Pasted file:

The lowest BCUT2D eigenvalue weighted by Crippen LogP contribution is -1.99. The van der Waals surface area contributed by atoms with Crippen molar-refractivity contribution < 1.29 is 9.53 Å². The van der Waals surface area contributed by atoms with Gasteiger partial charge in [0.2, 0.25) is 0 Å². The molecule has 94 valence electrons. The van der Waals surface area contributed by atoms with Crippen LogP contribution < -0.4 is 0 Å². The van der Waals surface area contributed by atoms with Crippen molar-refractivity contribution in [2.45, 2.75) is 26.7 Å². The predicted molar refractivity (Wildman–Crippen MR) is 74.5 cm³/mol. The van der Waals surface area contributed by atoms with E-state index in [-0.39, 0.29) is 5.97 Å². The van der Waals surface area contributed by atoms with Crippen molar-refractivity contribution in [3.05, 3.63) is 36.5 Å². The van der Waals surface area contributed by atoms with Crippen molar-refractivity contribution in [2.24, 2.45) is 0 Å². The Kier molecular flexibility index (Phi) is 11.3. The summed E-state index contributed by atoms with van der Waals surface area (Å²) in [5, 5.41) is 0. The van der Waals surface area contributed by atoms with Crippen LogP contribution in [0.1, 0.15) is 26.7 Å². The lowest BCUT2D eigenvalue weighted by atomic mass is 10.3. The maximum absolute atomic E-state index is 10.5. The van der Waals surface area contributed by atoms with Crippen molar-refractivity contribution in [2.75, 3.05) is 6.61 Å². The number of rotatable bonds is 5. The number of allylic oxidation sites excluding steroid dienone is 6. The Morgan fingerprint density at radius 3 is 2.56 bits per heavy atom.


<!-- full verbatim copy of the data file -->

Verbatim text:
The lowest BCUT2D eigenvalue weighted by Crippen LogP contribution is -1.99. The van der Waals surface area contributed by atoms with Crippen molar-refractivity contribution < 1.29 is 9.53 Å². The van der Waals surface area contributed by atoms with Gasteiger partial charge in [0.2, 0.25) is 0 Å². The molecule has 94 valence electrons. The van der Waals surface area contributed by atoms with Crippen LogP contribution < -0.4 is 0 Å². The van der Waals surface area contributed by atoms with Crippen molar-refractivity contribution in [2.45, 2.75) is 26.7 Å². The predicted molar refractivity (Wildman–Crippen MR) is 74.5 cm³/mol. The van der Waals surface area contributed by atoms with E-state index in [-0.39, 0.29) is 5.97 Å². The van der Waals surface area contributed by atoms with Crippen molar-refractivity contribution in [3.05, 3.63) is 36.5 Å². The van der Waals surface area contributed by atoms with Crippen molar-refractivity contribution in [2.24, 2.45) is 0 Å². The Kier molecular flexibility index (Phi) is 11.3. The summed E-state index contributed by atoms with van der Waals surface area (Å²) in [5, 5.41) is 0. The van der Waals surface area contributed by atoms with Crippen LogP contribution in [0.1, 0.15) is 26.7 Å². The lowest BCUT2D eigenvalue weighted by atomic mass is 10.3. The maximum absolute atomic E-state index is 10.5. The van der Waals surface area contributed by atoms with Crippen molar-refractivity contribution in [2.75, 3.05) is 6.61 Å². The number of rotatable bonds is 5. The number of allylic oxidation sites excluding steroid dienone is 6. The Morgan fingerprint density at radius 3 is 2.56 bits per heavy atom.